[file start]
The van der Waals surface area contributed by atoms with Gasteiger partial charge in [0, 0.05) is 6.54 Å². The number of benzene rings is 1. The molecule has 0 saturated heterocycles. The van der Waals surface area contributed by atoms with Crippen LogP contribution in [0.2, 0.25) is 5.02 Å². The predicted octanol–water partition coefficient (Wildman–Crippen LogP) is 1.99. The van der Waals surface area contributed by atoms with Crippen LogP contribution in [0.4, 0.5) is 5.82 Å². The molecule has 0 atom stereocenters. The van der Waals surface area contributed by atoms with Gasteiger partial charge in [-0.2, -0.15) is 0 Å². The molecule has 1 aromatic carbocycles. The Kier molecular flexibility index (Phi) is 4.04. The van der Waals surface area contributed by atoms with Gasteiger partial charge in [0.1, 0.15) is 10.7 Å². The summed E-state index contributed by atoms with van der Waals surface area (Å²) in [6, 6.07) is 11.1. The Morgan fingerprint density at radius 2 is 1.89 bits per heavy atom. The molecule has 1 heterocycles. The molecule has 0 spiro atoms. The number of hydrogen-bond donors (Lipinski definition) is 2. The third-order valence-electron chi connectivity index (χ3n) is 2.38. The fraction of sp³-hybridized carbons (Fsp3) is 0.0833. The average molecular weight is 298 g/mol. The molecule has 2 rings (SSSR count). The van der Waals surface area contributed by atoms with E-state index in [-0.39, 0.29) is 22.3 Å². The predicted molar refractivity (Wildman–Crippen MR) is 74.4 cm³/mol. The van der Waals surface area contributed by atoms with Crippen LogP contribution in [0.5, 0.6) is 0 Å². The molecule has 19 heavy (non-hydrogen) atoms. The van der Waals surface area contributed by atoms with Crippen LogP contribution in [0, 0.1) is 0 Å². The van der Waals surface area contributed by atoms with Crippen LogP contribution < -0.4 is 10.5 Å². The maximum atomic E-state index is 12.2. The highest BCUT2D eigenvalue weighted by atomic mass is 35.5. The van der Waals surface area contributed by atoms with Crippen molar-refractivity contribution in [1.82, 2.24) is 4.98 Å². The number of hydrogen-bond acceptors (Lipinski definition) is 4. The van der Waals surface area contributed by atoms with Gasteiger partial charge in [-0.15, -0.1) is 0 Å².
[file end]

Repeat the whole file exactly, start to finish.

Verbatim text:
The van der Waals surface area contributed by atoms with Gasteiger partial charge in [0, 0.05) is 6.54 Å². The number of benzene rings is 1. The molecule has 0 saturated heterocycles. The van der Waals surface area contributed by atoms with Crippen LogP contribution in [0.2, 0.25) is 5.02 Å². The predicted octanol–water partition coefficient (Wildman–Crippen LogP) is 1.99. The van der Waals surface area contributed by atoms with Crippen LogP contribution in [0.4, 0.5) is 5.82 Å². The molecule has 0 atom stereocenters. The van der Waals surface area contributed by atoms with Gasteiger partial charge in [-0.2, -0.15) is 0 Å². The molecule has 1 aromatic carbocycles. The Kier molecular flexibility index (Phi) is 4.04. The van der Waals surface area contributed by atoms with Gasteiger partial charge in [0.1, 0.15) is 10.7 Å². The summed E-state index contributed by atoms with van der Waals surface area (Å²) in [6, 6.07) is 11.1. The Morgan fingerprint density at radius 2 is 1.89 bits per heavy atom. The molecule has 1 heterocycles. The molecule has 0 spiro atoms. The number of hydrogen-bond donors (Lipinski definition) is 2. The third-order valence-electron chi connectivity index (χ3n) is 2.38. The fraction of sp³-hybridized carbons (Fsp3) is 0.0833. The average molecular weight is 298 g/mol. The molecule has 2 rings (SSSR count). The van der Waals surface area contributed by atoms with E-state index in [-0.39, 0.29) is 22.3 Å². The predicted molar refractivity (Wildman–Crippen MR) is 74.4 cm³/mol. The van der Waals surface area contributed by atoms with Crippen LogP contribution in [0.5, 0.6) is 0 Å². The molecule has 19 heavy (non-hydrogen) atoms. The van der Waals surface area contributed by atoms with Crippen LogP contribution in [0, 0.1) is 0 Å². The van der Waals surface area contributed by atoms with Crippen LogP contribution < -0.4 is 10.5 Å². The maximum atomic E-state index is 12.2. The highest BCUT2D eigenvalue weighted by atomic mass is 35.5. The van der Waals surface area contributed by atoms with Crippen molar-refractivity contribution in [1.82, 2.24) is 4.98 Å². The number of hydrogen-bond acceptors (Lipinski definition) is 4. The van der Waals surface area contributed by atoms with Gasteiger partial charge in [-0.15, -0.1) is 0 Å².